As I write, Arkansas is trying to execute eight men on a calendar of two a day, every other day, for over a week, beginning next Monday, April 17. The state “needs” to kill the men before the medications used in the lethal injections expire. Most of these men have been on death row for over twenty years, and now they are rushed to death because of an expiration date on a drug.
I can hardly bear to think, talk, or read about capital punishment because it feels so fundamentally wrong. So I’m amazed at how Bryan Stevenson could turn a book about death row into truly A Story of Justice and Redemption.
Stevenson is a wonderful storyteller, spotlighting individuals whom he has helped, or tried to help, since he founded the Equal Justice Initiative to defend those often wrongly condemned and trapped in the criminal justice system.
Stevenson gives horrifying numbers for what has happened in that system, to whom it has happened (mainly poor and/or dark skinned people), why it has happened, what it costs – both in terms of dollars and suffering.
He explains where we go wrong when we (with good intentions) personalize victims such as seven year-old Megan Kanka, for whom Megan’s Law is named. He explains the profit motive in incarceration.
But mainly he shows us people like ourselves, but without affluent white privilege: Walter McMillan, a black man sentenced to die for a murder he patently did not commit; Herbert Richardson, a traumatized young veteran who only meant to scare a pretty young nurse into his arms with a homemade bomb, but killed a child instead; Marsha Colbey, a mother who suffered the sadness of a stillborn child, but was demonized as a murderous parent because she was very poor; and more.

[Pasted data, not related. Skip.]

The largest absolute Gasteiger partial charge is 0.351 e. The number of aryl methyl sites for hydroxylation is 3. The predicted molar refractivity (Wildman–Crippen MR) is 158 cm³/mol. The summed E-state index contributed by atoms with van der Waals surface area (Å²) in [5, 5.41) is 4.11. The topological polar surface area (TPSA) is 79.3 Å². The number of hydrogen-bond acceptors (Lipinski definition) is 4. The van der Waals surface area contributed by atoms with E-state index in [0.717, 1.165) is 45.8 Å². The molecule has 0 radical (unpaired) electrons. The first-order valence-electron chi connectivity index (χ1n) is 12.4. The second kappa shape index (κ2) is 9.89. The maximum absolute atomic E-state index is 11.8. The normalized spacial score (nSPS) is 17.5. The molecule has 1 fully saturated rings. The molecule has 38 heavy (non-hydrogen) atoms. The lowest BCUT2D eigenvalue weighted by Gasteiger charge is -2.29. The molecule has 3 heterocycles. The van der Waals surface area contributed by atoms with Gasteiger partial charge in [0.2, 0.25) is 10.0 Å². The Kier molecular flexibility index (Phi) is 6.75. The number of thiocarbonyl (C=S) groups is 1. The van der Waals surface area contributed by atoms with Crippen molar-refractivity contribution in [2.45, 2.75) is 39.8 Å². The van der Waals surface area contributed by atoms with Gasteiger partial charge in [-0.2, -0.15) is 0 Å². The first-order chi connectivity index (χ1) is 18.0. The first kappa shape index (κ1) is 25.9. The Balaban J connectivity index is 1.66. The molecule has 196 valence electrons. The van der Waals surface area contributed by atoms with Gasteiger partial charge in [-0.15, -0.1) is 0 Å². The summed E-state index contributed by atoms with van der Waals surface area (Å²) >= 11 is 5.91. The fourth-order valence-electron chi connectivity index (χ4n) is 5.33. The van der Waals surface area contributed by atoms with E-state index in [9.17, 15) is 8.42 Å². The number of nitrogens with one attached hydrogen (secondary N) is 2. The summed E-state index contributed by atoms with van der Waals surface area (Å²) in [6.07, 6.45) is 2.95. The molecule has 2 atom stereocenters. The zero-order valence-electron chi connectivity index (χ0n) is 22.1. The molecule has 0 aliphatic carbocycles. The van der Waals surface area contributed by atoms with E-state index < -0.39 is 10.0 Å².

What most impresses me (and puzzled me a little at first) is Stevenson’s calm, steady perseverance: every day he walks into prisons and courthouses where the people in power are not glad to see him. They are not willing to listen, or reconsider, or admit a centimeter of error even in the face of plain and undeniable facts.
How does he keep doing such work day after day, year after year, understaffed and beleaguered by people desperate for his help?
I think his superpower comes from an amazing lack of ego. He never lets the challenges become about him. He kept his focus on others, on their needs. He admits his own brokenness – indeed, he recognizes it as a gateway to grace. And that grace, mingled with intelligence and training, keep him going. It sounds so simple, but seems so hard. I’m inspired and instructed and humbled. Just Mercy was a perfect choice for a Lenten read.
— Sharelle Moranville